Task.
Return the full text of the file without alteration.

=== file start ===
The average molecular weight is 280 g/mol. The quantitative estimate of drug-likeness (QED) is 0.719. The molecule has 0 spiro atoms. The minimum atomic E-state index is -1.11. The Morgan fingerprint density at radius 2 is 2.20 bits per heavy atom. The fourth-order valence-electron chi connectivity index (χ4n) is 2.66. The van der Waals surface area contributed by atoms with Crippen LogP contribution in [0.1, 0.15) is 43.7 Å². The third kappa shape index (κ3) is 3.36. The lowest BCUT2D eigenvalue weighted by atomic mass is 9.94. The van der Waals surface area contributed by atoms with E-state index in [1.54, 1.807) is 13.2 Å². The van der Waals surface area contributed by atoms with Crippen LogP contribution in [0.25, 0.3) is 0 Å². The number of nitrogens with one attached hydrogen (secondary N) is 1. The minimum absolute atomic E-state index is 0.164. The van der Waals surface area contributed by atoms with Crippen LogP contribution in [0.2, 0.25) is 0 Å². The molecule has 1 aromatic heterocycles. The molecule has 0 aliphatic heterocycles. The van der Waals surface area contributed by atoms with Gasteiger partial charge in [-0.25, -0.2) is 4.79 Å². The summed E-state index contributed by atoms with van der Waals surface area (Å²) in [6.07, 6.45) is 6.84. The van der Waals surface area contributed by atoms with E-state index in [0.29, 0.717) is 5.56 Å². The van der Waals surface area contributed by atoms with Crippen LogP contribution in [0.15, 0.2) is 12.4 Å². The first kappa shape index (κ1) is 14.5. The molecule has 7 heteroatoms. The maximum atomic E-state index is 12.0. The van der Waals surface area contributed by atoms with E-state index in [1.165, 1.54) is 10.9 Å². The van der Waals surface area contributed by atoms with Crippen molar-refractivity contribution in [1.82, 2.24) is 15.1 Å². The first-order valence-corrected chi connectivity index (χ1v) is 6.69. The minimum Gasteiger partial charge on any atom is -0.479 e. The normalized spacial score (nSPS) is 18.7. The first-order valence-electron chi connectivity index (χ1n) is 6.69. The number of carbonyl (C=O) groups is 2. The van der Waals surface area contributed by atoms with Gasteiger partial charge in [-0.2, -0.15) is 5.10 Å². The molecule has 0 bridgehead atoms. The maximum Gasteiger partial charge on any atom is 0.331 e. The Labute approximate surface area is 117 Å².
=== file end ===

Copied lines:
The average molecular weight is 280 g/mol. The quantitative estimate of drug-likeness (QED) is 0.719. The molecule has 0 spiro atoms. The minimum atomic E-state index is -1.11. The Morgan fingerprint density at radius 2 is 2.20 bits per heavy atom. The fourth-order valence-electron chi connectivity index (χ4n) is 2.66. The van der Waals surface area contributed by atoms with Crippen LogP contribution in [0.1, 0.15) is 43.7 Å². The third kappa shape index (κ3) is 3.36. The lowest BCUT2D eigenvalue weighted by atomic mass is 9.94. The van der Waals surface area contributed by atoms with E-state index in [1.54, 1.807) is 13.2 Å². The van der Waals surface area contributed by atoms with Crippen LogP contribution in [0.25, 0.3) is 0 Å². The number of nitrogens with one attached hydrogen (secondary N) is 1. The minimum absolute atomic E-state index is 0.164. The van der Waals surface area contributed by atoms with Crippen LogP contribution in [0.2, 0.25) is 0 Å². The molecule has 1 aromatic heterocycles. The molecule has 0 aliphatic heterocycles. The van der Waals surface area contributed by atoms with Gasteiger partial charge in [-0.25, -0.2) is 4.79 Å². The summed E-state index contributed by atoms with van der Waals surface area (Å²) in [6.07, 6.45) is 6.84. The van der Waals surface area contributed by atoms with E-state index in [0.29, 0.717) is 5.56 Å². The van der Waals surface area contributed by atoms with Crippen LogP contribution in [0.15, 0.2) is 12.4 Å². The first kappa shape index (κ1) is 14.5. The molecule has 7 heteroatoms. The maximum atomic E-state index is 12.0. The van der Waals surface area contributed by atoms with E-state index in [1.165, 1.54) is 10.9 Å². The van der Waals surface area contributed by atoms with Crippen molar-refractivity contribution in [1.82, 2.24) is 15.1 Å². The first-order valence-corrected chi connectivity index (χ1v) is 6.69. The minimum Gasteiger partial charge on any atom is -0.479 e. The normalized spacial score (nSPS) is 18.7. The first-order valence-electron chi connectivity index (χ1n) is 6.69. The number of carbonyl (C=O) groups is 2. The van der Waals surface area contributed by atoms with Gasteiger partial charge in [-0.2, -0.15) is 5.10 Å². The molecule has 0 bridgehead atoms. The maximum Gasteiger partial charge on any atom is 0.331 e. The Labute approximate surface area is 117 Å².